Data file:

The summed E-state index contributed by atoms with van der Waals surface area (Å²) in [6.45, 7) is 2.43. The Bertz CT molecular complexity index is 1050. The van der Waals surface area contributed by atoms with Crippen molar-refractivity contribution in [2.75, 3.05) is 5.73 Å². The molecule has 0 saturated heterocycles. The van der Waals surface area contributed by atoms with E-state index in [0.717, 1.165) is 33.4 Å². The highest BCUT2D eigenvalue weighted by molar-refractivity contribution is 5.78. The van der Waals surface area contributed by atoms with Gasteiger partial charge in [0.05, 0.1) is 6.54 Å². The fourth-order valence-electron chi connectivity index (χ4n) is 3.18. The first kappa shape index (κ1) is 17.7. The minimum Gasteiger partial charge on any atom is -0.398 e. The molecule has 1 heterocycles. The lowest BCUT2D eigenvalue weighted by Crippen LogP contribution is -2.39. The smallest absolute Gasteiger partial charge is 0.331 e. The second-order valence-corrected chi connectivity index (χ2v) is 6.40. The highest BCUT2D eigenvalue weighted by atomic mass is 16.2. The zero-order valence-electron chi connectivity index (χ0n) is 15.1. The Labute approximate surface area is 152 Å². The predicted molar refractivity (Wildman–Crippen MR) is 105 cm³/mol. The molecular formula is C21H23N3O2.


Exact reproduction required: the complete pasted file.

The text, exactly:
The summed E-state index contributed by atoms with van der Waals surface area (Å²) in [6.45, 7) is 2.43. The Bertz CT molecular complexity index is 1050. The van der Waals surface area contributed by atoms with Crippen molar-refractivity contribution in [2.75, 3.05) is 5.73 Å². The molecule has 0 saturated heterocycles. The van der Waals surface area contributed by atoms with E-state index in [0.717, 1.165) is 33.4 Å². The highest BCUT2D eigenvalue weighted by molar-refractivity contribution is 5.78. The van der Waals surface area contributed by atoms with Gasteiger partial charge in [0.05, 0.1) is 6.54 Å². The fourth-order valence-electron chi connectivity index (χ4n) is 3.18. The first kappa shape index (κ1) is 17.7. The minimum Gasteiger partial charge on any atom is -0.398 e. The molecule has 1 heterocycles. The lowest BCUT2D eigenvalue weighted by Crippen LogP contribution is -2.39. The smallest absolute Gasteiger partial charge is 0.331 e. The second-order valence-corrected chi connectivity index (χ2v) is 6.40. The highest BCUT2D eigenvalue weighted by atomic mass is 16.2. The zero-order valence-electron chi connectivity index (χ0n) is 15.1. The Labute approximate surface area is 152 Å². The predicted molar refractivity (Wildman–Crippen MR) is 105 cm³/mol. The molecular formula is C21H23N3O2.